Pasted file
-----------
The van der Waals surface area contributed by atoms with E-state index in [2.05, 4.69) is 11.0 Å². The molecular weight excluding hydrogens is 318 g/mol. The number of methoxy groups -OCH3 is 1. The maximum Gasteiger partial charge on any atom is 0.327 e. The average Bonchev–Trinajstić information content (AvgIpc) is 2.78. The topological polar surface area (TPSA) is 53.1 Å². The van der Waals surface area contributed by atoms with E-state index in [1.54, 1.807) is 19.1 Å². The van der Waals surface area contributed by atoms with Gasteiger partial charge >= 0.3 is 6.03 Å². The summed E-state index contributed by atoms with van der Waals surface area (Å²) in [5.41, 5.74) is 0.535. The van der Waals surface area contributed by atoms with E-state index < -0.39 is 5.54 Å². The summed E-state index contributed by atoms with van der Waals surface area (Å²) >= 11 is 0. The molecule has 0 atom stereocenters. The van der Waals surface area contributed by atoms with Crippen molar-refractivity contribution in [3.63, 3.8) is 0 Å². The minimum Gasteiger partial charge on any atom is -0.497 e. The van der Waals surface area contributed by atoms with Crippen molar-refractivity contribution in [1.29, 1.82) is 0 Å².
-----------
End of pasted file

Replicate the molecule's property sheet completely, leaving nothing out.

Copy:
The van der Waals surface area contributed by atoms with E-state index in [2.05, 4.69) is 11.0 Å². The molecular weight excluding hydrogens is 318 g/mol. The number of methoxy groups -OCH3 is 1. The maximum Gasteiger partial charge on any atom is 0.327 e. The average Bonchev–Trinajstić information content (AvgIpc) is 2.78. The topological polar surface area (TPSA) is 53.1 Å². The van der Waals surface area contributed by atoms with E-state index in [1.54, 1.807) is 19.1 Å². The van der Waals surface area contributed by atoms with Gasteiger partial charge >= 0.3 is 6.03 Å². The summed E-state index contributed by atoms with van der Waals surface area (Å²) in [5.41, 5.74) is 0.535. The van der Waals surface area contributed by atoms with E-state index < -0.39 is 5.54 Å². The summed E-state index contributed by atoms with van der Waals surface area (Å²) >= 11 is 0. The molecule has 0 atom stereocenters. The van der Waals surface area contributed by atoms with Crippen molar-refractivity contribution in [3.63, 3.8) is 0 Å². The minimum Gasteiger partial charge on any atom is -0.497 e. The van der Waals surface area contributed by atoms with Crippen molar-refractivity contribution in [1.29, 1.82) is 0 Å².